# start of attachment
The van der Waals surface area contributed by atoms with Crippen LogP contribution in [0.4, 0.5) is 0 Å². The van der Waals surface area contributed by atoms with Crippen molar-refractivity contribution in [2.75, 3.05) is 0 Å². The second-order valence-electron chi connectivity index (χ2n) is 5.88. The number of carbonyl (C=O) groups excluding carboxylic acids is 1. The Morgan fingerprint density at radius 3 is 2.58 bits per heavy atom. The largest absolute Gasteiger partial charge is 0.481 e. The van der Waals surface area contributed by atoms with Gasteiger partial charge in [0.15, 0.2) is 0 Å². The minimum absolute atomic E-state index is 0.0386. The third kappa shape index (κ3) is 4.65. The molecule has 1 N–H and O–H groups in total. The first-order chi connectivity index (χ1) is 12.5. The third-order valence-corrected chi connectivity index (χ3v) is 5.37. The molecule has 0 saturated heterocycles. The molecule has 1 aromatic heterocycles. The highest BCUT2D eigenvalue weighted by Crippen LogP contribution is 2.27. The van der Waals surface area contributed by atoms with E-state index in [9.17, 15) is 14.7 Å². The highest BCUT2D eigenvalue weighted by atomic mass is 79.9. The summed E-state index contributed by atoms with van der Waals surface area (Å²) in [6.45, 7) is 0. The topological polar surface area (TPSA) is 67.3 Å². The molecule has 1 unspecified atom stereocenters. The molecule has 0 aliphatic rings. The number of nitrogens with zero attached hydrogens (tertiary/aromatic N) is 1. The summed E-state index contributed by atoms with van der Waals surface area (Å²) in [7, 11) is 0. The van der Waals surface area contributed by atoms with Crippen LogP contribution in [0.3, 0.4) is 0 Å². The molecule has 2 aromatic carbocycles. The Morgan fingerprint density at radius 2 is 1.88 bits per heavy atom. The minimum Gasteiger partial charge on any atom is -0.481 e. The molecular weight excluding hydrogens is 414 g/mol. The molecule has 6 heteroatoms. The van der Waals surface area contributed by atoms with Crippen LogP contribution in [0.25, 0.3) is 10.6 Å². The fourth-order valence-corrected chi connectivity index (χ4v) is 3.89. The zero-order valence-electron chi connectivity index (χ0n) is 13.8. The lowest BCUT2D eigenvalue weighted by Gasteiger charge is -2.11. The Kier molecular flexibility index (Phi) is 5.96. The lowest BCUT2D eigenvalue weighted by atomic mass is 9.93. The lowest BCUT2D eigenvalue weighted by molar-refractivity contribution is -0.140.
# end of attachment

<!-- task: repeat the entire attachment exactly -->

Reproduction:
The van der Waals surface area contributed by atoms with Crippen LogP contribution in [0.4, 0.5) is 0 Å². The van der Waals surface area contributed by atoms with Crippen molar-refractivity contribution in [2.75, 3.05) is 0 Å². The second-order valence-electron chi connectivity index (χ2n) is 5.88. The number of carbonyl (C=O) groups excluding carboxylic acids is 1. The Morgan fingerprint density at radius 3 is 2.58 bits per heavy atom. The largest absolute Gasteiger partial charge is 0.481 e. The van der Waals surface area contributed by atoms with Gasteiger partial charge in [0.15, 0.2) is 0 Å². The minimum absolute atomic E-state index is 0.0386. The third kappa shape index (κ3) is 4.65. The molecule has 1 N–H and O–H groups in total. The first-order chi connectivity index (χ1) is 12.5. The third-order valence-corrected chi connectivity index (χ3v) is 5.37. The molecule has 0 saturated heterocycles. The molecule has 1 aromatic heterocycles. The highest BCUT2D eigenvalue weighted by Crippen LogP contribution is 2.27. The van der Waals surface area contributed by atoms with E-state index in [9.17, 15) is 14.7 Å². The highest BCUT2D eigenvalue weighted by atomic mass is 79.9. The summed E-state index contributed by atoms with van der Waals surface area (Å²) in [6.45, 7) is 0. The topological polar surface area (TPSA) is 67.3 Å². The molecule has 1 unspecified atom stereocenters. The molecule has 0 aliphatic rings. The number of nitrogens with zero attached hydrogens (tertiary/aromatic N) is 1. The summed E-state index contributed by atoms with van der Waals surface area (Å²) in [7, 11) is 0. The van der Waals surface area contributed by atoms with Crippen LogP contribution in [0.3, 0.4) is 0 Å². The molecule has 2 aromatic carbocycles. The Morgan fingerprint density at radius 2 is 1.88 bits per heavy atom. The minimum Gasteiger partial charge on any atom is -0.481 e. The molecular weight excluding hydrogens is 414 g/mol. The molecule has 6 heteroatoms. The van der Waals surface area contributed by atoms with Crippen LogP contribution in [0.25, 0.3) is 10.6 Å². The fourth-order valence-corrected chi connectivity index (χ4v) is 3.89. The zero-order valence-electron chi connectivity index (χ0n) is 13.8. The lowest BCUT2D eigenvalue weighted by Gasteiger charge is -2.11. The Kier molecular flexibility index (Phi) is 5.96. The lowest BCUT2D eigenvalue weighted by atomic mass is 9.93. The lowest BCUT2D eigenvalue weighted by molar-refractivity contribution is -0.140.